Web design is one of the most effective services you can utilize for your business. But any web designer will tell you, creating sites isn’t just a service—it’s an art. Anyone can throw up a website these days, but will it look professional and deliver a clear message? It takes someone skilled to make a site that truly looks polished and functional.
Responsive Website Design
Responsive web design (RWD) is an approach to web design aimed at allowing desktop webpages to be viewed in response to the size of the device one is viewing with.
A site designed with RWD adapts the layout to the viewing environment by using fluid, proportion-based grids, flexible images, and CSS3 media queries, an extension of the @media rule, in the following ways:
The fluid grid concept calls for page element sizing to be in relative units like percentages, rather than absolute units like pixels or points.
Flexible images are also sized in relative units, so as to prevent them from displaying outside their containing element.
Media queries allow the page to use different CSS style rules based on characteristics of the device the site is being displayed on, most commonly the width of the browser.
Responsive web design has become more important as the amount of mobile traffic now accounts for more than half of total internet traffic. Therefore, Google announced Mobilegeddon (April 21, 2015) and started to boost the ratings of sites that are mobile friendly if the search was made from a mobile device. This has the net effect of penalizing sites that are not mobile friendly.
Landing Page Design
What are landing pages? A landing page is the page a visitor arrives at on your website after clicking an ad (for example, a Google text ad or display ad). Inexperienced marketers often direct all of their PPC traffic to their homepage, but this can be a big mistake. Specific landing pages tailored to different offers are essential for providing a quality experience for visitors and driving conversions with a targeted message that matches each user’s need.
CRO is the method of using analytics and user feedback to improve the performance of your website. CRO can be used to improve any metric on your website that’s important to your business–often called key performance indicators (KPIs)–that you’re trying to improve, but it’s often associated with acquiring new customers, registrations, downloads, etc. Put another way, it increases the percentage of website visitors who experience the “aha moment” (or the must-have user experience) that turns passive browsers into valuable conversions.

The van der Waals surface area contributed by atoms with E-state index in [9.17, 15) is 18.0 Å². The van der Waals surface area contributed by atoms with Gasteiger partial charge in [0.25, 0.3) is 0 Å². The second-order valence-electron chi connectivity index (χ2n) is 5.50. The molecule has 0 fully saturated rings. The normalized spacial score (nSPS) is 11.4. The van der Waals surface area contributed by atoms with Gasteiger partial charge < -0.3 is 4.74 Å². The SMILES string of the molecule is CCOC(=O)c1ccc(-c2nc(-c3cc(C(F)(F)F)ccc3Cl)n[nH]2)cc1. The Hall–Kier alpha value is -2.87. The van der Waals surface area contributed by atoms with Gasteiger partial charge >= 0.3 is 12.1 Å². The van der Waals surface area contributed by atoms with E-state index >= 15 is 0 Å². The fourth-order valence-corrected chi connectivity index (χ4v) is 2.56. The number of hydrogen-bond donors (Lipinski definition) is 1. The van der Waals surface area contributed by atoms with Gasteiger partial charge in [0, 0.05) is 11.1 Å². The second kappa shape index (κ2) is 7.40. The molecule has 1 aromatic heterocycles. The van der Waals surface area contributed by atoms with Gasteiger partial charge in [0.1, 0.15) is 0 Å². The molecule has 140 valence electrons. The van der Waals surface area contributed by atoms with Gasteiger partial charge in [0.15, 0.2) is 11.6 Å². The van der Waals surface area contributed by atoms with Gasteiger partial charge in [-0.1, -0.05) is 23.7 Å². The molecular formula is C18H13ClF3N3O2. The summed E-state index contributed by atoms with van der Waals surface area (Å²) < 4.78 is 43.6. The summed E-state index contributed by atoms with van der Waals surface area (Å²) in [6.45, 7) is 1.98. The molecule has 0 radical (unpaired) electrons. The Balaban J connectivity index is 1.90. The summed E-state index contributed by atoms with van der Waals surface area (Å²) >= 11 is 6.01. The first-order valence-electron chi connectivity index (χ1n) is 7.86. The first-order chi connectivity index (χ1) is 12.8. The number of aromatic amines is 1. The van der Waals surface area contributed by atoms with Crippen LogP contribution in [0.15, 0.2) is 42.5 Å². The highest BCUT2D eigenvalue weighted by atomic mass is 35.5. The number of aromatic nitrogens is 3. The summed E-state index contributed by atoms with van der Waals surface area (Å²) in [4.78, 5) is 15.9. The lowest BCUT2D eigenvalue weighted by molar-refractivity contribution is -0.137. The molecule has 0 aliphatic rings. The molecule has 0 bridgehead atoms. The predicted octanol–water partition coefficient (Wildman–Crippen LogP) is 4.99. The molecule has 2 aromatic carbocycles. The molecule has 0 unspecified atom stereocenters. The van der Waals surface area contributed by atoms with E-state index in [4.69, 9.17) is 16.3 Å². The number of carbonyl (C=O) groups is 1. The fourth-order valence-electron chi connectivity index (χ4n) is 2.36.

At its most fundamental, CRO means figuring out what users are looking for when they arrive at your site and then giving that to them. CRO takes many different forms, based on the KPI you’re trying to improve. Sometimes this involves making your call-to-action more apparent or placing it on a traffic-heavy (but under-optimized) page. At other times this means removing or relocating unnecessarily complicated or time-consuming steps from your conversion funnel, as the added friction can prevent a conversion from ever happening.
The single most important strategy in content marketing today is video. Whether it’s video on Facebook, Twitter, Snapchat or Youtube, the content you need to be thinking about creating and marketing on social for your business is video. Period.
No matter what you’re selling, no matter what your company does, if you don’t have a video marketing strategy for the biggest video platforms, you are going to lose. And in case you haven’t noticed, the platforms of distribution for video content online have shifted drastically over the last 18 months. Facebook is getting more daily minutes watched than YouTube, Snapchat’s daily views are now in the billions, and video on Twitter has taken listening and one to one branding to a whole new level.